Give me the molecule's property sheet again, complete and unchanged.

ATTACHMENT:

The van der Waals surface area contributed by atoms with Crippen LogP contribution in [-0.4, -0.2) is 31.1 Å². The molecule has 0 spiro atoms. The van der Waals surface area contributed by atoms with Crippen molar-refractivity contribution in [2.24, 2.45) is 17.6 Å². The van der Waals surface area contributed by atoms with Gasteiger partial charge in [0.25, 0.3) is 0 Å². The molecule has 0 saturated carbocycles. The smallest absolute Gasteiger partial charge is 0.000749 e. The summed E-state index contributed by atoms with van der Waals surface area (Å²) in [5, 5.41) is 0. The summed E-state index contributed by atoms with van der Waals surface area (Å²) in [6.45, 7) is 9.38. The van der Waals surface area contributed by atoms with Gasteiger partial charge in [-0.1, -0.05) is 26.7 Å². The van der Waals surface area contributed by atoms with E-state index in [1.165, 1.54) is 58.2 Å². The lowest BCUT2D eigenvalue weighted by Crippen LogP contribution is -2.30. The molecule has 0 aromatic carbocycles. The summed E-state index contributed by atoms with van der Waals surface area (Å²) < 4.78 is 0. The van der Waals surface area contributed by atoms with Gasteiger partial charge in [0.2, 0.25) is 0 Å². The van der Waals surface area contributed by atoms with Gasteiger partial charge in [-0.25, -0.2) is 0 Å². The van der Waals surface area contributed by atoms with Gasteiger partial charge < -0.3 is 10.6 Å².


The van der Waals surface area contributed by atoms with Crippen LogP contribution in [-0.4, -0.2) is 31.1 Å². The molecule has 0 spiro atoms. The van der Waals surface area contributed by atoms with Crippen molar-refractivity contribution in [2.24, 2.45) is 17.6 Å². The van der Waals surface area contributed by atoms with Gasteiger partial charge in [0.25, 0.3) is 0 Å². The molecule has 0 saturated carbocycles. The smallest absolute Gasteiger partial charge is 0.000749 e. The summed E-state index contributed by atoms with van der Waals surface area (Å²) in [5, 5.41) is 0. The summed E-state index contributed by atoms with van der Waals surface area (Å²) in [6.45, 7) is 9.38. The van der Waals surface area contributed by atoms with Gasteiger partial charge in [-0.1, -0.05) is 26.7 Å². The van der Waals surface area contributed by atoms with E-state index in [1.165, 1.54) is 58.2 Å². The lowest BCUT2D eigenvalue weighted by Crippen LogP contribution is -2.30. The molecule has 0 aromatic carbocycles. The summed E-state index contributed by atoms with van der Waals surface area (Å²) < 4.78 is 0. The van der Waals surface area contributed by atoms with Gasteiger partial charge in [0.2, 0.25) is 0 Å². The van der Waals surface area contributed by atoms with Gasteiger partial charge in [-0.25, -0.2) is 0 Å². The van der Waals surface area contributed by atoms with Gasteiger partial charge < -0.3 is 10.6 Å².